Of all the compelling stories of athletic achievement and challenges overcome that could be told by the 9,000 participants at the 19th Maccabiah Games, it might be hard to find one to top Jacques Demers.
JERUSALEM — Of all the compelling stories of athletic achievement and challenges overcome that could be told by the 9,000 participants gathered in Israel for the 19th Maccabiah Games, it might be hard to find one to top Jacques Demers.
He’s a coaching legend, having led the iconic Montreal Canadiens to the National Hockey League championship in 1993. He’s also a member of the Canadian Parliament.
And until about a decade ago, he would have been unable to read the words in this article.
Demers disclosed in his 2005 autobiography that he was functionally illiterate, a result of a traumatic childhood with an alcoholic father who beat him and his mother.
“I suffered from a tremendous amount of anxiety,” Demers said in an interview last week from his home outside Montreal. “When you have that problem, people think you’re dumb and stupid.”
Demers, who, unlike his players, is not Jewish, will be behind the bench for the Canadian master’s team at the Maccabiah Games, the quadrennial gathering of Jewish athletes that opens July 18 in Israel and will run until July 30.
The U.S. delegation, of some 1,100, will include more than 95 athletes, coaches and staff from the Philadelphia and South Jersey area, including five hockey players who will compete against Demers’ master’s team.
In an interview with the Exponent, several of the local players on the master's team said they considered the Canadians the favorites to win.
This will be Demers’ second Maccabiah coaching appearance for Canada; in 1997, he guided the open division squad to a gold medal. The team included David Nemirovsky, a right wing who played three seasons in the NHL.
No one on that level will be on Demers’ roster this time as Canada competes against teams from Israel and Ukraine as well as the United States.
But Demers is clear about one thing: As much as he loves Israel, this is a business trip. He means to bring out the best effort of his players and, he hopes, capture the gold.
He’s going to win, he said.
Demers did plenty of winning in the NHL. He reached the playoffs in eight of his first 10 seasons coaching in the league, taking three division titles.
His Stanley Cup-winning Canadians finished third in their division despite attaining the most victories, 48, and points, 102, for any team he had ever coached.
When he addressed his Maccabiah team before it took to the ice against the United States in the gold medal game in 1997, Demers dangled his country’s most cherished sports motif as a carrot for the players.
“This is your Stanley Cup. You want it, you go get it. This is your moment,” Lawrence Routtenberg, a right wing on the team, recalled Demers as saying.
Demers didn’t treat the Maccabiah “as just a charity event or a minor event,” said Routtenberg, a Montreal resident who will be playing for Demers again at the Maccabiah.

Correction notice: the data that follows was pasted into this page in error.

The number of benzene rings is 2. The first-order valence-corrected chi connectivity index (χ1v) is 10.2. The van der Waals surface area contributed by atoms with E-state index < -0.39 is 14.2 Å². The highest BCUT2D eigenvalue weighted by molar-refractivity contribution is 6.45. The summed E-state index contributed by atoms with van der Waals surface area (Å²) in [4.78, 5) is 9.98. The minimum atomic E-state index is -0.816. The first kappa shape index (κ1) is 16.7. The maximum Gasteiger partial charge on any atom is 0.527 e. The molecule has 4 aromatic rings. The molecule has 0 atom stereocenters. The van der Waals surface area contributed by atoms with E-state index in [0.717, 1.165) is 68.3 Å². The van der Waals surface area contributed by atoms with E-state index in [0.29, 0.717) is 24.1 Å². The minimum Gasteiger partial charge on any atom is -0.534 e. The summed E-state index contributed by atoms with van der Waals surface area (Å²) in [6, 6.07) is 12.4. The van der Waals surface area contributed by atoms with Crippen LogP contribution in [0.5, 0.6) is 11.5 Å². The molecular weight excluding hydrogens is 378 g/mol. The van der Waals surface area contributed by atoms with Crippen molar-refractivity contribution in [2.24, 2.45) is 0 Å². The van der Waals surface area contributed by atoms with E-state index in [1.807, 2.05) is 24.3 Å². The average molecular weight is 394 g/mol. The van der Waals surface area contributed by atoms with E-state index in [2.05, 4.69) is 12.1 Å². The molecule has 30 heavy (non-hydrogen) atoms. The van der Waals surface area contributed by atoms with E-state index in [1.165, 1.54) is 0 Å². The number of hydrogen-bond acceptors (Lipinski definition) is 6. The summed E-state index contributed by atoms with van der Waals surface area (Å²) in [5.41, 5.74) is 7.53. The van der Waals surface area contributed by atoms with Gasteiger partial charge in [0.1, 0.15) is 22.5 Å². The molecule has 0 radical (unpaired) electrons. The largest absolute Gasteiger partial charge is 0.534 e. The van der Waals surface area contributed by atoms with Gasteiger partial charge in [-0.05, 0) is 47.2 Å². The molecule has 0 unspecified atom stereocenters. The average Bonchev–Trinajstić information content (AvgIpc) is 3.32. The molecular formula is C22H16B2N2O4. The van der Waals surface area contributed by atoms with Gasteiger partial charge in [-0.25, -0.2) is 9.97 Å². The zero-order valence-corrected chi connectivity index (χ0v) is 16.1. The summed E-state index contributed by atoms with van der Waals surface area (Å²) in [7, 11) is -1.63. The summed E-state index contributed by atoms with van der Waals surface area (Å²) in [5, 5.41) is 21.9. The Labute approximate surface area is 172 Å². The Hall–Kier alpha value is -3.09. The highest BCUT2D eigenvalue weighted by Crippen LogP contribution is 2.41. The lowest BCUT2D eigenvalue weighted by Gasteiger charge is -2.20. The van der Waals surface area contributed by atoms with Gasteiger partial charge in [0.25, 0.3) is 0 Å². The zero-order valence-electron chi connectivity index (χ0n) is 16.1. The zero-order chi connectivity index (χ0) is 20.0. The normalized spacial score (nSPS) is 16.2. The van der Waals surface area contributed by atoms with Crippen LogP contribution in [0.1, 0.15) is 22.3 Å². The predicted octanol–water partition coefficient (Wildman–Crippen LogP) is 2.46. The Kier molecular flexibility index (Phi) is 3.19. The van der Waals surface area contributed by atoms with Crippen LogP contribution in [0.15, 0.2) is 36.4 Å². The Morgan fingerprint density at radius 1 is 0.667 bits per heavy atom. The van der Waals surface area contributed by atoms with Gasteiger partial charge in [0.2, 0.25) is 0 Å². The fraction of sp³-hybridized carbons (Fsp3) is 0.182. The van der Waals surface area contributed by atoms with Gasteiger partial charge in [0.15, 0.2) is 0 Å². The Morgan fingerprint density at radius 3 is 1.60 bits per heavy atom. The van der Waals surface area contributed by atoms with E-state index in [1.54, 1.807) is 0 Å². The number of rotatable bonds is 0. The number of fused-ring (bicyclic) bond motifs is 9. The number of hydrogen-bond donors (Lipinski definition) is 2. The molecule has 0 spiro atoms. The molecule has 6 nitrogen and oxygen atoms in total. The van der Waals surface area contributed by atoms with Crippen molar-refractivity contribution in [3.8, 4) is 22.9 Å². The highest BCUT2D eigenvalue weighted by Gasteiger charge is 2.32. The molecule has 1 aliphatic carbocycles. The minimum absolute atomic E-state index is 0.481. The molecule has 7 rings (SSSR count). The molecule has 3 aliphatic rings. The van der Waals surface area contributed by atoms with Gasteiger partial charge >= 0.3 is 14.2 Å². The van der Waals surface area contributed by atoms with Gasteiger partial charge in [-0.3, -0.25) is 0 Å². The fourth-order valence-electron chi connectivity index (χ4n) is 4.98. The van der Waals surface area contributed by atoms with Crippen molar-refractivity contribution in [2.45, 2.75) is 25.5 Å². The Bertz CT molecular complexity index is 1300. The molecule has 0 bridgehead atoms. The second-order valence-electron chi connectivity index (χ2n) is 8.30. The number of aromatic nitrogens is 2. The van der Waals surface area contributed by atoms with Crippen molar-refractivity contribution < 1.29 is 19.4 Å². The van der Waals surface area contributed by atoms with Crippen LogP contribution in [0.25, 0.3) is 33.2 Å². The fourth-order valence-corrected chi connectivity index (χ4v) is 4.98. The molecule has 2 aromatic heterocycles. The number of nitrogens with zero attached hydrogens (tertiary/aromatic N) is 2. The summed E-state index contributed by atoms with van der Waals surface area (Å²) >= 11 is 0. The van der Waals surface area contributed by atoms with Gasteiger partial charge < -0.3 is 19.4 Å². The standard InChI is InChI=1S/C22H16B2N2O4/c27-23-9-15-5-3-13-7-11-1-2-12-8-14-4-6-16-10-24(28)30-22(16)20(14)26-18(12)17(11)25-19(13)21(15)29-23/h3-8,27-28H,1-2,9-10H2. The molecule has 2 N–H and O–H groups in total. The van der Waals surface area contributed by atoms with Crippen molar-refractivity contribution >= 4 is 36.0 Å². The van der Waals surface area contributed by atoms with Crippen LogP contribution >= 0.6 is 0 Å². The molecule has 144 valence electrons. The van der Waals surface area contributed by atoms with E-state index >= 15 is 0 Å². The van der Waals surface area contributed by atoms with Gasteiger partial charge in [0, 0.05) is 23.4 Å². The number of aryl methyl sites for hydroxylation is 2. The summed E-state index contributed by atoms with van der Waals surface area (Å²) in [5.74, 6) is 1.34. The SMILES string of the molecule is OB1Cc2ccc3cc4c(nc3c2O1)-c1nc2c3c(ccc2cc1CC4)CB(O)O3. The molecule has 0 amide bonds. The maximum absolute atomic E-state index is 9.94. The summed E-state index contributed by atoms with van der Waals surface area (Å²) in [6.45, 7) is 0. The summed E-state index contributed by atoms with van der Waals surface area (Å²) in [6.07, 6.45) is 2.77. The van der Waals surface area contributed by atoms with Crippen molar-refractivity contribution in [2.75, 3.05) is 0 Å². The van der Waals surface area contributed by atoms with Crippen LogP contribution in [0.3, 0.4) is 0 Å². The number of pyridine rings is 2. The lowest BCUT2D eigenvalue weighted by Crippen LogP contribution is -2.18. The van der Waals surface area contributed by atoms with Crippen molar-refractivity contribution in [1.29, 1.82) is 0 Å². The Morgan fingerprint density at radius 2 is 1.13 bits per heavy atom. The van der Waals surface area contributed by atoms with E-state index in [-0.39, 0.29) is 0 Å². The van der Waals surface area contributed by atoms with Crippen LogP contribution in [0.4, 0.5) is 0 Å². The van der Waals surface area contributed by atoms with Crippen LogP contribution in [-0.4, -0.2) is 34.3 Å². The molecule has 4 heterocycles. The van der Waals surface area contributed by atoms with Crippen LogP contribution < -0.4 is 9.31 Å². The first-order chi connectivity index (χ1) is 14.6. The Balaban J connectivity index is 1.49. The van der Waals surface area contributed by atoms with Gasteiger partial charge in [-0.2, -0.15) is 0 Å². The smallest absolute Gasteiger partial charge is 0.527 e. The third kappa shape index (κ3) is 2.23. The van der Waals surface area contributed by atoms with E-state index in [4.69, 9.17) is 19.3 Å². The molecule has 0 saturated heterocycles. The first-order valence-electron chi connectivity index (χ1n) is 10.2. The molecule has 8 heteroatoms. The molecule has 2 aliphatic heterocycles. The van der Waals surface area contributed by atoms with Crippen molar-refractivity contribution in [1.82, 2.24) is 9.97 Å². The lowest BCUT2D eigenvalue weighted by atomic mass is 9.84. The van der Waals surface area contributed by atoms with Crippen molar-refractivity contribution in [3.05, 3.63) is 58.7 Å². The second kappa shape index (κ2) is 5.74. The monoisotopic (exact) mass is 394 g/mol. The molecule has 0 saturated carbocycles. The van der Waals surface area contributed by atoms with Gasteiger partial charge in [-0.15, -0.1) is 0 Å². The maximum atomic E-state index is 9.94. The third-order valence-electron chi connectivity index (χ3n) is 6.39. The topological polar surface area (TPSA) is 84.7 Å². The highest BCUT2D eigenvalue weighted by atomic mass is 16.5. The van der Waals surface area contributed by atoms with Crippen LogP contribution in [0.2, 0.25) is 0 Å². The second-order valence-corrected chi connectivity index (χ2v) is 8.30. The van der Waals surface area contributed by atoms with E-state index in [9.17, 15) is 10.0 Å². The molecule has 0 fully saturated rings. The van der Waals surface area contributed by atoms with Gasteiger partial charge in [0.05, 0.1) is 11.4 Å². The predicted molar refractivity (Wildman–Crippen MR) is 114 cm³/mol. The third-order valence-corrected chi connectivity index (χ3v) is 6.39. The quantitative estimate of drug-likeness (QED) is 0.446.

Demers’ involvement with the Maccabiah has its roots in the strong friendships he has enjoyed with the Montreal Jewish community. They date to his childhood in the city’s Cote-des-Neiges neighborhood, where he delivered groceries to Yiddish-speaking customers.
As the Canadiens coach, Demers got to know Sam Eltes, who sat near the team’s bench at the famed Montreal Forum. About a year after he was fired, Demers was visiting Eltes’ Mercedes dealership when Eltes received a phone call from the head of Maccabi Canada. The caller said he needed a coach for the upcoming games.
The telephone was passed to Demers and the match was made.
Demers “has a love for the Jewish people, without question,” Eltes said. “He’s just a wonderful person.”
But until Demers published his autobiography, Eltes had no idea that his friend was illiterate. In retrospect, there were signs. When Demers would come to buy a car, he would bring his checkbook and tell Eltes to fill in a fair amount.
Demers had fooled his hockey colleagues, too. As a coach, and during his brief tenure as the general manager of the Tampa Bay Lightning, Demers kept his illiteracy a secret, delivering speeches by memory and assigning his assistants to handle paperwork and correspondence.
But coming clean publicly “has been a big plus for me,” Demers said.
His recovery included seeing a psychiatrist and taking medications that control anxiety.
“Sometimes I wonder how I was able to coach,” Demers said. “I think it was on adrenaline because there’s so much go, go, go in hockey.”
As a Canadian senator, a position to which he was appointed four years ago to represent the Conservative Party, Demers has worked to fight illiteracy. He believes that 48 percent of Quebec residents have literacy problems.
“There are a lot of people like me,” he said.
In September, Demers will join the Senate’s Foreign Affairs and International Trade Committee, where he expects Israel to be on his agenda. He also expressed interest in developments in Turkey.
But first there’s a tournament to play in Israel, a country whose citizens Demers says he admires for their industriousness and tenacity in establishing and defending themselves. He said he respects the devotion of Montreal Jews to the Jewish state, too
“For two weeks,” Demers said, “I’m Jewish.”